- Czech Republic
- Hong Kong
- New Zealand
- Saudi Arabia
- South Africa
- United Arab Emirates
- United Kingdom
- United States
The problem (and opportunity) is big...
While nearly 75% of users prefer a mobile-friendly site, 96% of consumers say they've encountered sites that were clearly not designed for mobile devices. This is both a big problem and a big opportunity for companies seeking to engage with mobile users.
Mobile-friendly sites turn users into customers
The fastest path to mobile customers is through a mobile-friendly site. If your site offers a great mobile experience, users are more likely to make a purchase.
- When they visited a mobile-friendly site, 74% of people say they're more likely to return to that site in the future
- 67% of mobile users say that when they visit a mobile-friendly site, they're more likely to buy a site's product or service
Not having a mobile-friendly site helps your competitors
A great mobile site experience is becoming increasingly important, and users will keep looking for a mobile-friendly site until they find one that works for them. That means your competitors will benefit if your site falls down on the job (and vice versa).
- 61% of users said that if they didn't find what they were looking for right away on a mobile site, they'd quickly move on to another site
- 79% of people who don't like what they find on one site will go back and search for another site
- 50% of people said that even if they like a business, they will use them less often if the website isn't mobile-friendly
Non-mobile friendly sites can hurt a company's reputation
It turns out that you can lose more than the sale with a bad mobile experience. A site that's not designed for mobile can leave users feeling downright frustrated, and these negative reactions translate directly to the brands themselves.
- 48% of users say they feel frustrated and annoyed when they get to a site that's not mobile-friendly
- 36% said they felt like they've wasted their time by visiting those sites
- 52% of users said that a bad mobile experience made them less likely to engage with a company
- 48% said that if a site didn't work well on their smartphones, it made them feel like the company didn't care about their business
While the research confirms what we already suspected -- that mobile users actively seek out and prefer to engage with mobile-friendly sites -- it's a sobering reminder of just how quickly and deeply users attitudes about companies can be shaped by mobile site experiences. Having a great mobile site is no longer just about making a few more sales. It's become a critical component of building strong brands, nurturing lasting customer relationships, and making mobile work for you.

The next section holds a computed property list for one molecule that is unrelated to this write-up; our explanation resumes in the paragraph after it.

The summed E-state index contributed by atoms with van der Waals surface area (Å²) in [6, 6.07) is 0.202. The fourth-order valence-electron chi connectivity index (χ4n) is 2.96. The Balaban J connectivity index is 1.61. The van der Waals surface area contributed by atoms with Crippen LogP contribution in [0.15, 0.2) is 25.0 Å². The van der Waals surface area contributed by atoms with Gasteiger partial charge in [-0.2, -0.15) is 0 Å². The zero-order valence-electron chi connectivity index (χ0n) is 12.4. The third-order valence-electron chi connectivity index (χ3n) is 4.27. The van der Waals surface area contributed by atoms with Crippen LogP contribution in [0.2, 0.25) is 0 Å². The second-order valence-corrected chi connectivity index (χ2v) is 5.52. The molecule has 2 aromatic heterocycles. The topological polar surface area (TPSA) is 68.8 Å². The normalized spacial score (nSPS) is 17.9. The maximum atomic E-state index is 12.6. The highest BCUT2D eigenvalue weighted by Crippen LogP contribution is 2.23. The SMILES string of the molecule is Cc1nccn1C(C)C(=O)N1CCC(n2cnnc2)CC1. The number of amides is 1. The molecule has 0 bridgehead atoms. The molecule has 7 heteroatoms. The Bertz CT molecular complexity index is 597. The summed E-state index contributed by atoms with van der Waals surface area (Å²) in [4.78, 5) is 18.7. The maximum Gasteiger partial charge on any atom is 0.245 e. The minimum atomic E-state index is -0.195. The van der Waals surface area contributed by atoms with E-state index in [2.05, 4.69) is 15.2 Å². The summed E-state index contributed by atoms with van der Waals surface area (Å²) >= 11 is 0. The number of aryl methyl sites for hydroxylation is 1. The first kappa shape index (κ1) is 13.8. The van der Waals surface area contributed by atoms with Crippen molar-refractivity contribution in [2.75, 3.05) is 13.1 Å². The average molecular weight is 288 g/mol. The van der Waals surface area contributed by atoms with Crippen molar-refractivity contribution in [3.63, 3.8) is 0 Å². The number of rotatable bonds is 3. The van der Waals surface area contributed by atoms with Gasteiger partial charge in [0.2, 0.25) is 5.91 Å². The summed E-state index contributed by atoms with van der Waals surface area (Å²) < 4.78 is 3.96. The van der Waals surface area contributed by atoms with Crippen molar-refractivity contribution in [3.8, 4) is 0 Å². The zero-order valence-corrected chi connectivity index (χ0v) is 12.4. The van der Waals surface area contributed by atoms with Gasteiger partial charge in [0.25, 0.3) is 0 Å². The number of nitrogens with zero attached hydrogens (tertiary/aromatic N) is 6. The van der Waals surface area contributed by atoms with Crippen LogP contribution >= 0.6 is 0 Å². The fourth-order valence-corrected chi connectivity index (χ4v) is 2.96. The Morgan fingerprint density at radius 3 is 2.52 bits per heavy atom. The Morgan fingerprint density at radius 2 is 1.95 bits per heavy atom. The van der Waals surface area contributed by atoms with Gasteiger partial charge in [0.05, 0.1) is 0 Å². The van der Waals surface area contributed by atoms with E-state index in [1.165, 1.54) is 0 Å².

Visit howtogomo.comto explore resources to help build a mobile-friendly website. Download the below quick sheet to share these learnings.
For the first time ever the majority of purchasers does online research before purchasing. The online purchase share shows limited growth for most products, however online research grows strongly and consistently across all countries and products.
- Online purchase mainly grows in travel and media, however online research grows strongly and consistently across all countries and products.
- Online research grows equally strong amongst online and offline purchasers and is consistent amongst countries and products as well.
- Products of higher value show both more online research and more online purchase than lower value products.
This study looks at ROPO (research online purchase offline) behaviour in UK FMCG sector, focusing on FMCG searchers and those who have visited a grocery retail online site. The study combines single source data for online behaviors and offline purchases in those categories.
- In 2011, 64% of UK internet users spent significant time researching brands before making a major purchase (vs. 50% in 2008).
- 47% of main shoppers visit grocery retailer websites and 72% search for FMCG related terms. Two thirds of main shoppers search for Food & Drink related terms, half search for Beauty information.
- Main shoppers who Search & Visit spend +13% more in-store than those who do neither.
- Main shoppers who search for FMCG information online are younger, more affluent and have larger households.
This study provides a deep dive into ROPO (research online purchase offline) behaviour in UK FMCG sector. It focuses on FMCG searchers and those who have visited a Grocery retail online site. The study combines single source data for online behaviors and offline purchases in those categories.
- In 2011, 64% of UK internet users spent significant time researching brands before making a major purchase (vs. 50% in 2008)
- Main shoppers who search and visit spend +13% more in-store than those who do neither
- Main shoppers who search for FMCG information online are younger, more affluent and have larger households.
The Global Business Map provides a country profile for 48 countries on 6 different continents. The country profiles give an overview of fundamental country facts and specific market insights. We have collected those metrics most relevant for uncovering market potential and to help you recognise business opportunities specific to your company. This guide also provides an introduction to a range of products and tools available to you at Google, which are each explained briefly to help you get acquainted with the different ways in which you can reach out and connect with your target markets.
Each country page contains the following data:
- Basic Facts: official country name, capital, area, top-level domain, official or most spoken language, local currency, age distribution and GDP in terms of purchasing power parity and rank. GDP in each country has been expressed in US Dollars.
- Demographics: Population (total, growth and country rank), a breakdown of the age distribution according to gender and age group, median age.